In Uganda, one in every three people are at risk of catching human trypanosomiasis, and the disease kills 50,000 to 70,000 people annually. The disease is transmitted by the tsetse fly, an insect that feeds on blood from both humans and animals. There is still no vaccine to prevent infection, and metarsoprol, one of the few “effective” treatments against the disease, contains enough arsenic to kill 1 in 20 people treated with it. If caught in the early stages, fortunately, the disease is treatable, but the most effective methods for prevention are to kill any cattle with the disease – putting entire towns at risk of starvation – or destroying all tsetse flies in the area.

tsetseSo far, there have been no reports of sleeping sickness outside of Africa, because the disease relies on the tsetse fly for transmission, although, frighteningly, there has been one case of the disease being transmitted sexually. Despite that, because there are no tsetse flies outside of Africa, those of us who do not travel to Africa very often are safe from trypanosomiasis, right?


There is already an American form of trypanosomiasis, spread throughout South and Central America, caused by a protozoan, with similar symptoms to African trypanosomiasis – the main difference is, in American trypanosomiasis, there is no change in circadian rhythm. That form of the disease, normally called Chagas Disease, is spread through a triatomine bug, also known as a kissing bug because they drop down onto sleeping victims’ faces at night and suck their blood. While they are not related to bed bugs (Cimex lectularius) they have similar nighttime feeding habits, so African trypanosomiasis has a ready host in the Americas, with bed bugs a potential next jump. Have I mentioned that bed bugs have made a huge come-back in the last 10 years? The top 10 most infested cities in the United States, at the moment, are Cincinnati, Ohio; Columbus, Ohio; Chicago, Illinois; Denver, Colorado; Detroit, Michigan; New York, New York; Philadelphia, Pennsylvania; Dayton, Ohio; and Baltimore, Maryland.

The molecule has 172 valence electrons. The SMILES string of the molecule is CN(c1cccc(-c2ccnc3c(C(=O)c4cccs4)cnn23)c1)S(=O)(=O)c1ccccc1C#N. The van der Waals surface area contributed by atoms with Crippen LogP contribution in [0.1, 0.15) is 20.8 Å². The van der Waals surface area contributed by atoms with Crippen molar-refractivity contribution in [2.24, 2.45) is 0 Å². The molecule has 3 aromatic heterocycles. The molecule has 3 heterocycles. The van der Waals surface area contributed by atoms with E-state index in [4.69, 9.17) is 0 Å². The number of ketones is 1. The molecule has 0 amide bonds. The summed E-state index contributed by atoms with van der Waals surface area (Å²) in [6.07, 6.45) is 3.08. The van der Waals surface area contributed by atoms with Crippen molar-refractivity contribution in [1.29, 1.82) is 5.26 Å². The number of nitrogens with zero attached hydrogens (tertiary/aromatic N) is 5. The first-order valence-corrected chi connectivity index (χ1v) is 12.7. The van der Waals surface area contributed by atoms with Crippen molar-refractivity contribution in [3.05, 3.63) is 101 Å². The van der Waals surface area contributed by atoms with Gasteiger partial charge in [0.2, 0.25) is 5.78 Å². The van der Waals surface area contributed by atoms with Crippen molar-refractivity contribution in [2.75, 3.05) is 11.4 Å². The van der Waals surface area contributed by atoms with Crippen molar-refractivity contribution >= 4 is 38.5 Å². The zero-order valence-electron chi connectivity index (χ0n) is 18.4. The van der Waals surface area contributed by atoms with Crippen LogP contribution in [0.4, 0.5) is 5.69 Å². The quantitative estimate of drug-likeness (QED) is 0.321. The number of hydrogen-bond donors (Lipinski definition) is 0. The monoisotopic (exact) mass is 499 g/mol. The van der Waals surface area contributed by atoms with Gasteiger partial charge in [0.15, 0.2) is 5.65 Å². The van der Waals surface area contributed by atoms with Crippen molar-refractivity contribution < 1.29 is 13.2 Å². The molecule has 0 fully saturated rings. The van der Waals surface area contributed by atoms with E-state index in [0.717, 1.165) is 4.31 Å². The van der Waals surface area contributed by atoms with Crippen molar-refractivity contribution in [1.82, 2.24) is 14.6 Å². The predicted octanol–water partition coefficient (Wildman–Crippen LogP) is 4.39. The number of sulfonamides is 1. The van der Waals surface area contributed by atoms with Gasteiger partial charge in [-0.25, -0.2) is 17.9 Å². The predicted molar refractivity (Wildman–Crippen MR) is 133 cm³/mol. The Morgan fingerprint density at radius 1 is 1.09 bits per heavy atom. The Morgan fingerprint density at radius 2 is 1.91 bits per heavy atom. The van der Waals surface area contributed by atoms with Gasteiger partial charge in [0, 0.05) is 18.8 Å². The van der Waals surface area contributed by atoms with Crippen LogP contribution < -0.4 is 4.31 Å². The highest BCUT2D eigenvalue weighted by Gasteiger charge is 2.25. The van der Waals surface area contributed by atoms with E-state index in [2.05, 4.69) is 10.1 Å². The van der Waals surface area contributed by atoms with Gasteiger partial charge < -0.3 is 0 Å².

So. Completely. Screwed.

Big Z Next Stop: Your Home City
Big Z Next Stop: Your Home City

Zombie Games: Pandemic

pandemic-2013-board-gameIt’s not often that you find a board game that will help you prepare for the coming zombie apocalypse, but when you do, you have to round up a group of fellow survivors and see if you can make it to the end of the game.

Pandemic is a board game simulating the spread of several “diseases” across the planet. The goal of the game is to find and administer a cure before outbreaks make a critical mass of people ill.  On the easy level, the game is beatable, but it becomes exponentially more difficult as you progress.

The best part of the game is that it is cooperative — everyone is fighting together to try to stop the disease apocalypse, and the game is doing everything it can to stop you.  Each player has a unique role in trying to stop the disease — much like a real zombie fighting unit should have.

The diseases grow and spread from city to city, along commonly traveled routes.  If they’re sick in LA, they’re probably going to get sick in Mexico City.


While not openly a “zombie” game, if you understand the ways disease commonly spreads, you’ll be much better prepared when the zombie outbreak occurs.  Presuming it is a diseased outbreak and not simply all of the dead rising.  Learning how to work cooperatively using your own skill set and the skills of others is also a huge help.  So try to play with people who are going to make it past the first infection period.

The game is also very replayable, because there are multiple difficulty levels and multiple roles for each individual to play.  There’s also an expansion pack that adds some new roles and an extra disease, just in case the game wasn’t difficult enough already.  It’s a lot like playing chess as a group against an invisible opponent and every turn means that more people die.  Good luck saving the world.